Palo Verde Generating Station, located 45 miles west of Phoenix, Arizona, is the nation’s largest power producer. Just a few days ago on April 8, 2023, Palo Verde Unit 1 had a rather complicated reactor trip that is being investigated by the NRC.
The sequence of events are as follows:
- The main turbine tripped due to a loss of hydraulic pressure.
- When this occurs, the output breakers from the turbine’s generator should automatically open, but they did not. Therefore, the operators in the control room took the appropriate manual action to open these breakers.
- When these breakers are opened, power for the reactor coolant pumps should automatically transfer to their alternate source. This did not occur and the reactor protective system automatically initiated a reactor trip.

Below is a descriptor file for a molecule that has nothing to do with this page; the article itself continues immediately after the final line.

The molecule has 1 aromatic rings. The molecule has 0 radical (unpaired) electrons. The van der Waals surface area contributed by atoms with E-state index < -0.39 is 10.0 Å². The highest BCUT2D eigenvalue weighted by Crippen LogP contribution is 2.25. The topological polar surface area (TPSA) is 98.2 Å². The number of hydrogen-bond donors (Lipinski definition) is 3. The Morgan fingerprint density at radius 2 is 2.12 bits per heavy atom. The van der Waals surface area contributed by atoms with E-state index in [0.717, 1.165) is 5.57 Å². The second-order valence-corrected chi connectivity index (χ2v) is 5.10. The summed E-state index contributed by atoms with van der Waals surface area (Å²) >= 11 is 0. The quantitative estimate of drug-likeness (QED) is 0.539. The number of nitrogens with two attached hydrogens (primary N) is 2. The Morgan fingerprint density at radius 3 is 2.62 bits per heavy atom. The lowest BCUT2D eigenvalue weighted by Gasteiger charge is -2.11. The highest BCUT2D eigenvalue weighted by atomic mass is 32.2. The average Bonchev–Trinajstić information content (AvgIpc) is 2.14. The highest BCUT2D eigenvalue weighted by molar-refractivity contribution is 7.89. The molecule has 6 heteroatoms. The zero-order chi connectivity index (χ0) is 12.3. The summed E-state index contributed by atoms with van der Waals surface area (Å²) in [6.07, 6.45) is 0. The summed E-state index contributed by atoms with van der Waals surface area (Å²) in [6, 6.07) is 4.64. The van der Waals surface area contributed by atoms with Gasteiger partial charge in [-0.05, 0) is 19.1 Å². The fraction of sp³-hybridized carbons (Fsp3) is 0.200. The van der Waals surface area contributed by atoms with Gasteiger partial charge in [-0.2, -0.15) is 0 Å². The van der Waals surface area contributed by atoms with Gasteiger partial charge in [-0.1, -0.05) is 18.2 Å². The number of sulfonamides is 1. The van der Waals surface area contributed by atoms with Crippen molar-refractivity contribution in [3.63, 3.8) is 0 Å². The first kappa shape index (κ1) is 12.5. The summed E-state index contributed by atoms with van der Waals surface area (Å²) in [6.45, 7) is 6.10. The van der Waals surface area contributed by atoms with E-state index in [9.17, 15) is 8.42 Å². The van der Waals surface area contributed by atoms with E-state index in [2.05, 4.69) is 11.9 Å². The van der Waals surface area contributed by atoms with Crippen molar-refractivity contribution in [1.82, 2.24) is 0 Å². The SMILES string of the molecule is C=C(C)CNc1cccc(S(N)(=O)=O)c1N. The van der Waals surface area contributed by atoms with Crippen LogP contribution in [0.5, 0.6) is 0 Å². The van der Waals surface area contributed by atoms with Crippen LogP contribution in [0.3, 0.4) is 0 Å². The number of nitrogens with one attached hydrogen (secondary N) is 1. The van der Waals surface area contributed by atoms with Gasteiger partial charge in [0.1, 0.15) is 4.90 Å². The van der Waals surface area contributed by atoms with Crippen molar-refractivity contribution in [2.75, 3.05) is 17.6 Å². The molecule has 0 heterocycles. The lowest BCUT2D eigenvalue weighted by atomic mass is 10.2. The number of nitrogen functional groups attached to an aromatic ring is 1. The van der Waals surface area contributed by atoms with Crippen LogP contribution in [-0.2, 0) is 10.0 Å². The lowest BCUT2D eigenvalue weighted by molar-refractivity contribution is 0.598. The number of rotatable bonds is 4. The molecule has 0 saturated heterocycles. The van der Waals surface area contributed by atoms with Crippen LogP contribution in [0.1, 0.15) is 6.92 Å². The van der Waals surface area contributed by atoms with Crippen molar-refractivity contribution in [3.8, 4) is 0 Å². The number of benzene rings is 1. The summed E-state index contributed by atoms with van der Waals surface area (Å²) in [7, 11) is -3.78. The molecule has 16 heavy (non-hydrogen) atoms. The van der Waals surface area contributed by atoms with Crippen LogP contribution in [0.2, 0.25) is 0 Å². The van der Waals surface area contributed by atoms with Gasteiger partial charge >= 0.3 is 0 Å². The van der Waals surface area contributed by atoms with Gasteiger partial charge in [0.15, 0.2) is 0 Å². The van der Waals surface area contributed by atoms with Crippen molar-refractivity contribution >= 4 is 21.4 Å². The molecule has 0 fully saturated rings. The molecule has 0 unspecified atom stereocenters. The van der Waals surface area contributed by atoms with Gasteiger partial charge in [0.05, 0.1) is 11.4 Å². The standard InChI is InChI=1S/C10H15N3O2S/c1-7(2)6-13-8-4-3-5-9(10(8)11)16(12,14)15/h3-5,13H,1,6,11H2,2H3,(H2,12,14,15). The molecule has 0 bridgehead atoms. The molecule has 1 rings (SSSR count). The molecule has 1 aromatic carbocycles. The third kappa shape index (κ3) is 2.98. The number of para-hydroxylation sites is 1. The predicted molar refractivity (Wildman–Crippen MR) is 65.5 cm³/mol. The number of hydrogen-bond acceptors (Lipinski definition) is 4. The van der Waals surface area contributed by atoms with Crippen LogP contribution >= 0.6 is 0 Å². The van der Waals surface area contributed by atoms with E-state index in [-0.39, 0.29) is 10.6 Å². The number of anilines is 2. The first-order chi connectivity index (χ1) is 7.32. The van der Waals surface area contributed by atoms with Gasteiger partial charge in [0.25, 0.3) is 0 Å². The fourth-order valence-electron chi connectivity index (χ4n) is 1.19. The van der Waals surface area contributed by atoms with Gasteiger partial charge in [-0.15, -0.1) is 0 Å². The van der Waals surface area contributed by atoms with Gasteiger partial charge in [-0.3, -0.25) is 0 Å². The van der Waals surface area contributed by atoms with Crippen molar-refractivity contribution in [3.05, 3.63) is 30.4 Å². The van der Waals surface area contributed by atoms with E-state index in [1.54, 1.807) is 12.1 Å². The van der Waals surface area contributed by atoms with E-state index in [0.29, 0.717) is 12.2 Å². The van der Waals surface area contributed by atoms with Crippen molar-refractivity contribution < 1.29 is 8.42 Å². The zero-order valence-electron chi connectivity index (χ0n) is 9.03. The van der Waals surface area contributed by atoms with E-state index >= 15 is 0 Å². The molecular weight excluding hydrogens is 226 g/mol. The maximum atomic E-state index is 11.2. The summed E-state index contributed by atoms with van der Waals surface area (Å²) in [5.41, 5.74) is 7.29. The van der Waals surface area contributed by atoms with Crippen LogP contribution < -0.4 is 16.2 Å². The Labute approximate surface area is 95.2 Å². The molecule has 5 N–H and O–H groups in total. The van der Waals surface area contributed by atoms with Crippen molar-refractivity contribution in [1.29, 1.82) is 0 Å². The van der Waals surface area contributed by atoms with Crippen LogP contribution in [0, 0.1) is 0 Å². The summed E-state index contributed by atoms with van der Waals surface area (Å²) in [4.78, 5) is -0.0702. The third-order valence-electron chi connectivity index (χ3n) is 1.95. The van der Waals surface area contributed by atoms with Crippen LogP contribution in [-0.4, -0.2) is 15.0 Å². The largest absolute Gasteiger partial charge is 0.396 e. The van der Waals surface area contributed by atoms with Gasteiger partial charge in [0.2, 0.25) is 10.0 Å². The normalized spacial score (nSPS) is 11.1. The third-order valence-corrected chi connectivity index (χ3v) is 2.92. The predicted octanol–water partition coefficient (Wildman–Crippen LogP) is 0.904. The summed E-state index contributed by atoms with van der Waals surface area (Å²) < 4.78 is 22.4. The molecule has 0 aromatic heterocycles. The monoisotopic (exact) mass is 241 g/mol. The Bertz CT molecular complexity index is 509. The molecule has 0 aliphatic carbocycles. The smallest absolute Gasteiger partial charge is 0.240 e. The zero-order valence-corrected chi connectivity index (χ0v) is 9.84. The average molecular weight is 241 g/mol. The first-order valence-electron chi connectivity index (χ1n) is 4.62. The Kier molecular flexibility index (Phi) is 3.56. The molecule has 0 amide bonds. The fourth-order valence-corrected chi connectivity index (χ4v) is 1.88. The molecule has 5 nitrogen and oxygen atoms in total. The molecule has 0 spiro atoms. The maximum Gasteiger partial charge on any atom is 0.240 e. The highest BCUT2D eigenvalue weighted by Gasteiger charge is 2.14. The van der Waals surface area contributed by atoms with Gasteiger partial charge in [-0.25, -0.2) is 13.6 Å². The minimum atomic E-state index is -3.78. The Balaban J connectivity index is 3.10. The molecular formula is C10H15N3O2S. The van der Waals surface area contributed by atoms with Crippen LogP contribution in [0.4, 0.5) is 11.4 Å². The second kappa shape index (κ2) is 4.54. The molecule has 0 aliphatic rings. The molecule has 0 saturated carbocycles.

- Operators in the control room manually initiated a main steam isolation signal, in accordance with their procedures, and the atmospheric ateam dump valves opened as the plant was operating at 100% power prior to the turbine trip.
According to the NRC, “Following the reactor trip, all control element assemblies inserted fully into the core. No automatic specified system actuation was required or occurred. No emergency plan classification was required per the Emergency Plan. Safety related buses remained powered from offsite power during the event and the offsite power grid is stable.”
The loss of hydraulic pressure, the main generator output breakers failing to automatically open, and failure of the fast bus transfer actuation are being investigated. The unit reconnected to the grid on April 14, 2023.
picture credit: U.S. Department of Energy